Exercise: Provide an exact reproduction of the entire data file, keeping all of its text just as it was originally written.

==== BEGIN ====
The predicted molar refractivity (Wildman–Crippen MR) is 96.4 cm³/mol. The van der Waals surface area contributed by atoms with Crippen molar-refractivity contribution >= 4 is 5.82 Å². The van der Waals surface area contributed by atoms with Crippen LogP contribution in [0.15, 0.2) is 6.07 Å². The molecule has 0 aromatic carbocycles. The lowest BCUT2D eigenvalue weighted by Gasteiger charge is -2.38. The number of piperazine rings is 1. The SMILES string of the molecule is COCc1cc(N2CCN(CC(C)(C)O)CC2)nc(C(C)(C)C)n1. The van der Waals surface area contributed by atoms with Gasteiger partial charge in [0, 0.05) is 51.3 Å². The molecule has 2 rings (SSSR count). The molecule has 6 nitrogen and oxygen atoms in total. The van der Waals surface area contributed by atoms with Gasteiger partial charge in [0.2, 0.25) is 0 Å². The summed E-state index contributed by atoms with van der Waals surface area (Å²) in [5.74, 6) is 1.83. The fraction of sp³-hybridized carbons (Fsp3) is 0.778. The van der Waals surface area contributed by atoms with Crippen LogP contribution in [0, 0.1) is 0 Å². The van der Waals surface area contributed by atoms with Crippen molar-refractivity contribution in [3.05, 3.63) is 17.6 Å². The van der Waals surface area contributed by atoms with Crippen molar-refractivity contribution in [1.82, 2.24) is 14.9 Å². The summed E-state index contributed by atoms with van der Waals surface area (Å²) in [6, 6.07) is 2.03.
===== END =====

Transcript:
The predicted molar refractivity (Wildman–Crippen MR) is 96.4 cm³/mol. The van der Waals surface area contributed by atoms with Crippen molar-refractivity contribution >= 4 is 5.82 Å². The van der Waals surface area contributed by atoms with Crippen LogP contribution in [0.15, 0.2) is 6.07 Å². The molecule has 0 aromatic carbocycles. The lowest BCUT2D eigenvalue weighted by Gasteiger charge is -2.38. The number of piperazine rings is 1. The SMILES string of the molecule is COCc1cc(N2CCN(CC(C)(C)O)CC2)nc(C(C)(C)C)n1. The van der Waals surface area contributed by atoms with Gasteiger partial charge in [0, 0.05) is 51.3 Å². The molecule has 2 rings (SSSR count). The molecule has 6 nitrogen and oxygen atoms in total. The van der Waals surface area contributed by atoms with Gasteiger partial charge in [0.2, 0.25) is 0 Å². The summed E-state index contributed by atoms with van der Waals surface area (Å²) in [5.74, 6) is 1.83. The fraction of sp³-hybridized carbons (Fsp3) is 0.778. The van der Waals surface area contributed by atoms with Crippen LogP contribution in [0, 0.1) is 0 Å². The van der Waals surface area contributed by atoms with Crippen molar-refractivity contribution in [3.05, 3.63) is 17.6 Å². The van der Waals surface area contributed by atoms with Crippen molar-refractivity contribution in [1.82, 2.24) is 14.9 Å². The summed E-state index contributed by atoms with van der Waals surface area (Å²) in [6, 6.07) is 2.03.